I have not read quite as many books as usual this week, probably because I have been a bit bogged down with one. I like this book, but am struggling with it, not enough to actually give up on it, but enough to keep putting it down! Well, as I haven’t finished it yet, I will be writing about it next week.
My first read of the week was He Said/She Said by Erin Kelly. Here is the blurb:
In the summer of 1999, Kit and Laura travel to a festival in Cornwall to see a total eclipse of the sun. Kit is an eclipse chaser; Laura has never seen one before. Young and in love, they are certain this will be the first of many they’ll share.
But in the hushed moments after the shadow passes, Laura interrupts a man and a woman. She knows that she saw something terrible. The man denies it. It is her word against his.
The victim seems grateful. Months later, she turns up on their doorstep like a lonely stray. But as her gratitude takes a twisted turn, Laura begins to wonder—did she trust the wrong person?
15 years later, Kit and Laura are living under assumed names and completely off the digital grid: no Facebook, only rudimentary cell phones, not in any directories. But as the truth catches up to them, they realize they can no longer keep the past in the past.
I gave the book book four stars on Goodreads and wrote this review:
This is a very difficult book to review without giving away too much of the story. It was also quite a difficult book to read as it switches between different timelines and points of view, so you need to concentrate and check the dates given at the start of each chapter. That said, you do get a real reward if you persevere at the beginning because the surprises and twists come thick and fast in the second half of the book and the reader starts to understand more how the backstory fits into the present. The eclipse stuff is interesting too! Well worth reading.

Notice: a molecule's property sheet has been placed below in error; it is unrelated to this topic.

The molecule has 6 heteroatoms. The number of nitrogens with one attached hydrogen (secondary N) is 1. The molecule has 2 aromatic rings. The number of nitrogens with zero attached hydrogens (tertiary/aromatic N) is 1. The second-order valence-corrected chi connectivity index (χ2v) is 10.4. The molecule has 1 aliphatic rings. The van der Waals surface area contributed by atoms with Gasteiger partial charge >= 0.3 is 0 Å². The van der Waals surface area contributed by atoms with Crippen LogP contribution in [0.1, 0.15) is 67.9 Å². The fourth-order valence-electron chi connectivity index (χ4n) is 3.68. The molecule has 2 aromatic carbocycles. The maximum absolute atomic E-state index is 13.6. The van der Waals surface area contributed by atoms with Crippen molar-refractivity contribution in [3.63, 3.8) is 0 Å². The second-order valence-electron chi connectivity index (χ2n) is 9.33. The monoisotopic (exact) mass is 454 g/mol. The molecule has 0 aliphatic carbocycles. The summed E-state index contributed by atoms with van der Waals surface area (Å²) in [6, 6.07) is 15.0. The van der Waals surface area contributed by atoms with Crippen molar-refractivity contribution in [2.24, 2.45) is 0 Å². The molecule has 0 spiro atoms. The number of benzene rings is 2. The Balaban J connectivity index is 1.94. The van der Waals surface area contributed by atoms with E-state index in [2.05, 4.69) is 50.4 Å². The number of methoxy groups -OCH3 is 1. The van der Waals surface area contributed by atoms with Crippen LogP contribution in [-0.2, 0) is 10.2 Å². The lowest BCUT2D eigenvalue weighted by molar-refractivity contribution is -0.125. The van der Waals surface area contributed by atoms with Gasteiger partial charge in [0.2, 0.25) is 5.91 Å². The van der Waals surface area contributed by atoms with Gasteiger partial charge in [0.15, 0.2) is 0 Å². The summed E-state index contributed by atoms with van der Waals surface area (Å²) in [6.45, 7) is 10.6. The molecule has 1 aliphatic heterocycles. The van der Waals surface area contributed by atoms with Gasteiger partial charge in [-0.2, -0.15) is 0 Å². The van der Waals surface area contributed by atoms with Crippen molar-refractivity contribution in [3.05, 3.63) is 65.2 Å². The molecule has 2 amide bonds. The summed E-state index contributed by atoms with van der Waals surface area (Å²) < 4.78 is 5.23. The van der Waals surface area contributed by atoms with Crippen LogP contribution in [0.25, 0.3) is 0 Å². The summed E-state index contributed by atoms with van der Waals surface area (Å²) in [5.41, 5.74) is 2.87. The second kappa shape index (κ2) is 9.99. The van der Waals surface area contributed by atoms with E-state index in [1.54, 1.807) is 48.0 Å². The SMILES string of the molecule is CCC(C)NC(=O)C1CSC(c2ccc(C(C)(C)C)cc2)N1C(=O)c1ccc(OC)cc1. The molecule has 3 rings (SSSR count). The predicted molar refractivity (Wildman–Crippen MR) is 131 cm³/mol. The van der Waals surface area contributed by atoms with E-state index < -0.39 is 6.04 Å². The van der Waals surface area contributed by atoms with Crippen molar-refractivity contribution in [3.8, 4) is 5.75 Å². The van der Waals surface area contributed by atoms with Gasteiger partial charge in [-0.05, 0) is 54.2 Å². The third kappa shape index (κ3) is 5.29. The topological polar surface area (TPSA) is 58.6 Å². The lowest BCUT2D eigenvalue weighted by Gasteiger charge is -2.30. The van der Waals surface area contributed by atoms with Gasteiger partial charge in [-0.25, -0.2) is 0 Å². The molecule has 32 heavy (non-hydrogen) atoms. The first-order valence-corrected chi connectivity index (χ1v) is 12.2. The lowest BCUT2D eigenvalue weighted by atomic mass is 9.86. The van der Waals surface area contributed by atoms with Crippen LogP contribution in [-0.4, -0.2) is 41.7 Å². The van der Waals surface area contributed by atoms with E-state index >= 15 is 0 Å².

Erin Kelly is another author to add to my “must check for on the Library service catalogue” list.
The second book that I finished was an ebook that I had reserved some time ago: Peter James’ Dead If You Don’t, #14 in his Roy Grace series. This is the blurb:
Kipp Brown, successful businessman and compulsive gambler, is having the worst run of luck of his life. He’s beginning to lose, big style. However, taking his teenage son, Mungo, to their club’s Saturday afternoon football match should have given him a welcome respite, if only for a few hours. But it’s at the stadium where his nightmare begins.
Within minutes of arriving at the game, Kipp bumps into a client. He takes his eye off Mungo for a few moments, and in that time, the boy disappears. Then he gets the terrifying message that someone has his child, and to get him back alive, Kipp will have to pay.
Defying instruction not to contact the police, Kipp reluctantly does just that, and Detective Superintendent Roy Grace is brought in to investigate. At first it seems a straightforward case of kidnap. But rapidly Grace finds himself entering a dark, criminal underbelly of the city, where the rules are different and nothing is what it seems . . .
I am really loving this series and awarded this book four stars again. Here is my rave review!
Another great read. This is the third book in the series that I have finished and I now have many of the others on reserve at the library. The pace of the plot was breathtaking and I read the book very quickly as I simply couldn’t put it down once I had started. I enjoy the black humour and the background stories of the main characters, which flow from book to book. Highly recommended.
The book I am struggling with is Ghost Girl by Lesley Thomson. I will give you my final verdict next week – I hope that it is eventually worth the effort!
Happy Reading to you all!